Dr. Tracy Leavelle

Tracy Neal Leavelle joined the Department of History at Creighton University in 2003, was promoted to associate professor in 2009, and became chair of the department in 2011.  He arrived from Smith College, where he was the Woodrow Wilson Foundation Postdoctoral Fellow in the Humanities for 2001-2003.  He received his Ph.D. in history from Arizona State University in 2001.  His teaching and research interests include early American, American Indian, and American religious history as well as interdisciplinary American Studies.  He has served as co-director of Creighton's American Studies Program since 2006.

Dr. Leavelle's first book, The Catholic Calumet: Colonial Conversions in French and Indian North America (University of Pennsylvania Press, 2012), examines the nature of spiritual encounters between Catholic missionaries and American Indians in colonial North America.  The work explores such issues as the translation and reception of religious concepts, the impact of gender and generational differences on Native responses to Christianity, and the role of religion in shaping colonial geographies.  As an affiliate of the Electronic Cultural Atlas Initiative he has published (with John Corrigan and Art Remillard) an electronic atlas for teaching and research purposes that documents every known Catholic mission site in colonial North America.  His essays have appeared in American Quarterly, Church History, American Indian Quarterly, and as chapters in several edited volumes.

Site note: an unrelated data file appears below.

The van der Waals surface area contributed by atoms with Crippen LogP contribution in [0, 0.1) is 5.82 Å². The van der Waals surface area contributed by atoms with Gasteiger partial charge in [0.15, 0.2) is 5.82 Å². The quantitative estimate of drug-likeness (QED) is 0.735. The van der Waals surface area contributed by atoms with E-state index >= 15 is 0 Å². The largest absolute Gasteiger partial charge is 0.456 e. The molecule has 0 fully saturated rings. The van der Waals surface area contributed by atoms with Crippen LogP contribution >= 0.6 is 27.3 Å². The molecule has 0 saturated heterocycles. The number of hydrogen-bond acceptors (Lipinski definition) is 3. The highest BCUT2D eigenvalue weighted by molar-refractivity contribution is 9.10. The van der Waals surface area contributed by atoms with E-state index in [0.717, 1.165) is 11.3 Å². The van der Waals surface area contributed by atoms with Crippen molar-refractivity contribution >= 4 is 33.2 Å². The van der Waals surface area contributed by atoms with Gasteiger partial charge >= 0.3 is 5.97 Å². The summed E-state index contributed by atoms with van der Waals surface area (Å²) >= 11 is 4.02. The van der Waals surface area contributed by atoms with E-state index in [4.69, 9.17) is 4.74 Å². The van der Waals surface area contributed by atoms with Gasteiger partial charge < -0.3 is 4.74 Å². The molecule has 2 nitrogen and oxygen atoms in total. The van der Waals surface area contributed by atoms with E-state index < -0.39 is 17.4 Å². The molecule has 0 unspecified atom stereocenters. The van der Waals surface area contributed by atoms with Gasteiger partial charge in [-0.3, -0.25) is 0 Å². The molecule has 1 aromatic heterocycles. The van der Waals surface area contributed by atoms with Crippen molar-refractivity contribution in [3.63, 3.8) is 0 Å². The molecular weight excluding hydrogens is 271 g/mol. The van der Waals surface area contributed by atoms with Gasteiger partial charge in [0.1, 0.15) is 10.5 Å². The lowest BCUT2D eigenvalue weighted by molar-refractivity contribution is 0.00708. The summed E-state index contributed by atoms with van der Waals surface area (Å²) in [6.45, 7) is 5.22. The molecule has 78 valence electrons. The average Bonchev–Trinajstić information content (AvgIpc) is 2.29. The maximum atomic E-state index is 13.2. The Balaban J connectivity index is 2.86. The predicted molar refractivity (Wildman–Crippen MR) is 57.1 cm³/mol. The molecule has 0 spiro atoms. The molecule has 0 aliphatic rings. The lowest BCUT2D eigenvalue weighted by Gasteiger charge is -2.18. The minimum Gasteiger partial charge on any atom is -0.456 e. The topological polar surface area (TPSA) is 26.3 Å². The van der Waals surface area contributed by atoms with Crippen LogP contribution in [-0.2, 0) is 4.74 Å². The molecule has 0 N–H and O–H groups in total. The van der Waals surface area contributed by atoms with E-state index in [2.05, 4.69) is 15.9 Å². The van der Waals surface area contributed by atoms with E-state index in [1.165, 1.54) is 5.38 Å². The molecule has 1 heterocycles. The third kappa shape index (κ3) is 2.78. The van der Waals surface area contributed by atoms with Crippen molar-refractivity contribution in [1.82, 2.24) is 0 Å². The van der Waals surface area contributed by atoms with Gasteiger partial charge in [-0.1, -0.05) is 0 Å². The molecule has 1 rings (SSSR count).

Dr. Leavelle participated in the Young Scholars in American Religion Project at the Center for the Study of Religion and American Culture at Indiana University-Purdue University Indianapolis in 2006 and 2007.  At Creighton, he is an associate of the Kripke Center for the Study of Religion and Society and is a member of the advisory board for the Native American Studies Program.  He also served as president of the Faculty Senate of the College of Arts and Sciences from 2009 to 2011.

Click here for Dr. Leavelle's Curriculum Vita.